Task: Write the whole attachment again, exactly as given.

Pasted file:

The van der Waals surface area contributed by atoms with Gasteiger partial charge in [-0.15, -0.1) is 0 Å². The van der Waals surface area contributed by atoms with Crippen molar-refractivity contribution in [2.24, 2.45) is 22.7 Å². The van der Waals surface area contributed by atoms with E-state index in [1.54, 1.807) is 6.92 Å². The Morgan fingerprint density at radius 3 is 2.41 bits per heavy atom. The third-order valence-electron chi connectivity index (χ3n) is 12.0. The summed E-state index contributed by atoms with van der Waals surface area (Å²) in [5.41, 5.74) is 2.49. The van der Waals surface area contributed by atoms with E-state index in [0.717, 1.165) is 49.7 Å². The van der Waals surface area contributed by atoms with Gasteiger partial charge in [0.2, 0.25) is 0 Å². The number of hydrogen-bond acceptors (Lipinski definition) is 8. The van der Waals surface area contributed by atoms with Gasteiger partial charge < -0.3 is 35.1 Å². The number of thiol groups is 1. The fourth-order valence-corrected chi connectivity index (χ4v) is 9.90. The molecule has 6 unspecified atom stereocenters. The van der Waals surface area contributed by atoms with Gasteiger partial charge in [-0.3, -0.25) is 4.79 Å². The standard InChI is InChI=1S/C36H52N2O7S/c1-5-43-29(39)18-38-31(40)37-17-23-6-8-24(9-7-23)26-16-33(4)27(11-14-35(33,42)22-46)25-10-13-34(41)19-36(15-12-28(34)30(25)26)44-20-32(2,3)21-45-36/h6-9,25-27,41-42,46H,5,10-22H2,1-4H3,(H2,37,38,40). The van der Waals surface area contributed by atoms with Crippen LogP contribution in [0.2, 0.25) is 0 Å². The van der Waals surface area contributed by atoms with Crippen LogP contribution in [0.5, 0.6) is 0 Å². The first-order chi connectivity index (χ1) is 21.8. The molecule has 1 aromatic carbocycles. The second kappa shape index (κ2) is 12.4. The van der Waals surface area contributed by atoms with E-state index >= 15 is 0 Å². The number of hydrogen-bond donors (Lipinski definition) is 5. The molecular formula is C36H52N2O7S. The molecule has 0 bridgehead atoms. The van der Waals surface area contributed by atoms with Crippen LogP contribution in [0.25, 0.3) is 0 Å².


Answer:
The van der Waals surface area contributed by atoms with Gasteiger partial charge in [-0.15, -0.1) is 0 Å². The van der Waals surface area contributed by atoms with Crippen molar-refractivity contribution in [2.24, 2.45) is 22.7 Å². The van der Waals surface area contributed by atoms with E-state index in [1.54, 1.807) is 6.92 Å². The Morgan fingerprint density at radius 3 is 2.41 bits per heavy atom. The third-order valence-electron chi connectivity index (χ3n) is 12.0. The summed E-state index contributed by atoms with van der Waals surface area (Å²) in [5.41, 5.74) is 2.49. The van der Waals surface area contributed by atoms with E-state index in [0.717, 1.165) is 49.7 Å². The van der Waals surface area contributed by atoms with Gasteiger partial charge in [0.2, 0.25) is 0 Å². The number of hydrogen-bond acceptors (Lipinski definition) is 8. The van der Waals surface area contributed by atoms with Gasteiger partial charge < -0.3 is 35.1 Å². The number of thiol groups is 1. The fourth-order valence-corrected chi connectivity index (χ4v) is 9.90. The molecule has 6 unspecified atom stereocenters. The van der Waals surface area contributed by atoms with Gasteiger partial charge in [-0.3, -0.25) is 4.79 Å². The standard InChI is InChI=1S/C36H52N2O7S/c1-5-43-29(39)18-38-31(40)37-17-23-6-8-24(9-7-23)26-16-33(4)27(11-14-35(33,42)22-46)25-10-13-34(41)19-36(15-12-28(34)30(25)26)44-20-32(2,3)21-45-36/h6-9,25-27,41-42,46H,5,10-22H2,1-4H3,(H2,37,38,40). The van der Waals surface area contributed by atoms with Crippen LogP contribution in [0.2, 0.25) is 0 Å². The van der Waals surface area contributed by atoms with Crippen LogP contribution in [0.5, 0.6) is 0 Å². The first-order chi connectivity index (χ1) is 21.8. The molecule has 1 aromatic carbocycles. The second kappa shape index (κ2) is 12.4. The van der Waals surface area contributed by atoms with E-state index >= 15 is 0 Å². The number of hydrogen-bond donors (Lipinski definition) is 5. The molecular formula is C36H52N2O7S. The molecule has 0 bridgehead atoms. The van der Waals surface area contributed by atoms with Crippen LogP contribution in [0.25, 0.3) is 0 Å².